The regiment comprised of freed black men fighting for their country. Many were doubtful whether there was any need of such black regiment and also whether these men had capability enough to fight .But some like Fredrick Douglas felt that there was necessity of a black regiment and as many fighting men were there the chances of winning would increase.
The movie exposes many aspects of the civil war. It showed the cruel realities that the soldiers who fought the war had to experience. It revealed the wild and barbaric way of man to man fight that was practiced during the civil war. The film is like a historical testimonial and is also very accurate in description. The black soldiers had not only to fight the war but also deal with their prejudiced fellow white soldiers.
The southern economy was based on cotton and slavery. The political leaders were therefore against the abolition of slavery as that would bring about the collapse of the socio-economic system. Many of them were themselves slave owners. They felt that if the slave system was abolished and the freed men had to be paid at par with the white laborers then the economy would be much affected. Therefore apart from the moral issue the economic issue was also the cause of the civil war. The 54th regiment was built to make the blacks fight for their own cause. As they were considered inferiors it took so much time for the black regiment to form. Racism which was existent in the North focused in the movie when the black soldiers meet the white and they called the black, niggers and ridiculed them. The film also projects the fact the blacks were not allowed to get trained in military academies and they had white commanding officer to lead them.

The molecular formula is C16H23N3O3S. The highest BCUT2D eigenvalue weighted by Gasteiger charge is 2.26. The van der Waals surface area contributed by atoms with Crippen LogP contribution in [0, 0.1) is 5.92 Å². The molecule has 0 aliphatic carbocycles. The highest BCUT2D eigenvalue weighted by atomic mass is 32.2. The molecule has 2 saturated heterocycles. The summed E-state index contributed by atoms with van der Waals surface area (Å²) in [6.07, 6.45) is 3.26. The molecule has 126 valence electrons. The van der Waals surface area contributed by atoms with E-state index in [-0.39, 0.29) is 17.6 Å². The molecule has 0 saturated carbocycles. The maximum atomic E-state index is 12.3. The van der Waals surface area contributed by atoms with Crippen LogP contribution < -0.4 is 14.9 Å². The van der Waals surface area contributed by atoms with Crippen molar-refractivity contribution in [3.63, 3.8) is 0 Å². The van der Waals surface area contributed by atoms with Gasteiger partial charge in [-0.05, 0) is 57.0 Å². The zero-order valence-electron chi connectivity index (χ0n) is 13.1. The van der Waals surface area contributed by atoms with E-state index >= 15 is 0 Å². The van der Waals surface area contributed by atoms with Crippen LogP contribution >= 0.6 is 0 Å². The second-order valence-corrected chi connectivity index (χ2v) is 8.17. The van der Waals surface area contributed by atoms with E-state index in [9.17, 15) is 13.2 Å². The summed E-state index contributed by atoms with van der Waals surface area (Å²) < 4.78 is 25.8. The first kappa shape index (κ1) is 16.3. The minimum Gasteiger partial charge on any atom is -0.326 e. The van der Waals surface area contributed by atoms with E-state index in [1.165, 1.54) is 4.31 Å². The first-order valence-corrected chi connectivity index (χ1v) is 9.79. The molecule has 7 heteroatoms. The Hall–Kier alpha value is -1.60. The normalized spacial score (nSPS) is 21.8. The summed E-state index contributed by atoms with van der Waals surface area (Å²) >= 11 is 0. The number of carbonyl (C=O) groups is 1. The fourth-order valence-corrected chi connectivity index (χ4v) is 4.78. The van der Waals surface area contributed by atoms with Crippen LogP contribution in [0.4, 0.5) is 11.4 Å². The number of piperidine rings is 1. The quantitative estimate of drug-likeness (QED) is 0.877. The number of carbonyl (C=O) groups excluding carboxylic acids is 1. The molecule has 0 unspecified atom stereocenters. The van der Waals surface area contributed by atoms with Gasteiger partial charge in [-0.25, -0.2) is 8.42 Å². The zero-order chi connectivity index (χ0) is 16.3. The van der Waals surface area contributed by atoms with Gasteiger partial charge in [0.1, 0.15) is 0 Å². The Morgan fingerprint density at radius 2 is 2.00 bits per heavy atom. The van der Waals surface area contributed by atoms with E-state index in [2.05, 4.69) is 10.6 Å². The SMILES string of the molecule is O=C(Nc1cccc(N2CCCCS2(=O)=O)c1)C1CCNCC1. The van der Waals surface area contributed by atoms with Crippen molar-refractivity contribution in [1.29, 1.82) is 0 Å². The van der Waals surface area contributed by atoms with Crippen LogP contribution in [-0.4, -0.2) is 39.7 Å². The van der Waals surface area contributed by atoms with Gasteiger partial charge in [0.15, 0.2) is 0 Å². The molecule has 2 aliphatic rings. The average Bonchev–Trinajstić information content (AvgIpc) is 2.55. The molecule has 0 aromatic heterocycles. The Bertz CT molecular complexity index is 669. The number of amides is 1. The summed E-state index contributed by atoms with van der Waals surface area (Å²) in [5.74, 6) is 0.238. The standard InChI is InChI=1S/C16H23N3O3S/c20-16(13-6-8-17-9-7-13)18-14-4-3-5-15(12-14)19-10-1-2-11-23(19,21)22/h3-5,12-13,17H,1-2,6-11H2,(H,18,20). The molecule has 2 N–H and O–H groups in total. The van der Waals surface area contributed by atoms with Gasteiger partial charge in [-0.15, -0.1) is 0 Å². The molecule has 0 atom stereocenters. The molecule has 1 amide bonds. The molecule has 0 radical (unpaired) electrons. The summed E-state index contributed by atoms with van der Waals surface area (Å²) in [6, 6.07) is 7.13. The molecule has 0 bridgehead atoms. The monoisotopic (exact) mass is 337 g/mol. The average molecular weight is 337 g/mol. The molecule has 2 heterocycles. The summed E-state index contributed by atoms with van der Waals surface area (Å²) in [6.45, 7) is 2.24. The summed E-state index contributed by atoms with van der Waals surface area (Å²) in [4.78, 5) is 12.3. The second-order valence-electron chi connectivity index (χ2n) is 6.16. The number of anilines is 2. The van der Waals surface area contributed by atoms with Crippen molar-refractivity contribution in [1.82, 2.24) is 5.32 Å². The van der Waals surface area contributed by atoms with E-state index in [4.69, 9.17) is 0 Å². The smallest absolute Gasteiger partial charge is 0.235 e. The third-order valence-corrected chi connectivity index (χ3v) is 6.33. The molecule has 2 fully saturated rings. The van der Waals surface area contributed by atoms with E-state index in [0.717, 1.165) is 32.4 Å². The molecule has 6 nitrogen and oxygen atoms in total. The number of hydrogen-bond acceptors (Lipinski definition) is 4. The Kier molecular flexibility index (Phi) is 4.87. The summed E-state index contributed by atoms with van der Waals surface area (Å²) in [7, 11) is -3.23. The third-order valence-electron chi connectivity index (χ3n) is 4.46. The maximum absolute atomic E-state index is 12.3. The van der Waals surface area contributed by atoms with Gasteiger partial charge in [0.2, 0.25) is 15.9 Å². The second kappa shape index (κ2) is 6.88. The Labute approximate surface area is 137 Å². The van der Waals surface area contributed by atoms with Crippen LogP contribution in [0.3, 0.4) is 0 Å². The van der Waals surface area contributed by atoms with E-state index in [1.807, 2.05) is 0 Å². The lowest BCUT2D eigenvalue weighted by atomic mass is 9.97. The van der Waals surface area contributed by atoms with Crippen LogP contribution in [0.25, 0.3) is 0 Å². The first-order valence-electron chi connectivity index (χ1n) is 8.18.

Glory” tells the story of the 54th Regiment of Massachusetts Volunteer Infantry in the United States Civil War. The 54th was the most celebrated of all black units in the war because it was the first such regiment organized by the Union government. Moreover, the 54th fought in one of the war’s bloodiest encounters--an attack against Confederate Fort Wagner, also called Battery Wagner, in Charleston, South Carolina on 18 July 1863. While the film would have viewers believe that the 54th was composed mostly of ex-slaves, only one of its members grew up as a slave. Most were free northern African Americans, literate and skilled. The 54th was led, as all black troops were, by a white man, Robert Gould Shaw, the son of Boston abolitionists. Although the film contained numerous historical inaccuracies, its heart, as one historian put it, was in the right place. “Glory’s” greatest achievement was its reminder of the roles African American soldiers played in the outcome of the Civil War and in the abolition of slavery. When war began in 1861, President Abraham Lincoln made it clear that his goal was to restore the Union, and not to fight for emancipation. Very early on, however, Lincoln realized that unless he embraced a partial emancipation, the Union would very likely go down to defeat. Slavery was fundamental to the Confederate effort because slaves furnished the Confederacy with most of its noncombat labor. Slavery also was the soft underbelly of the Confederacy because of slaves’ opposition to the Confederacy. Slaves behaved as an internal enemy behind Confederate lines, and their actions greatly aided the Union effort. Very shortly after the war began, fugitive slaves, or “contraband,” as they came to be called, began fleeing to Union troops whenever they could.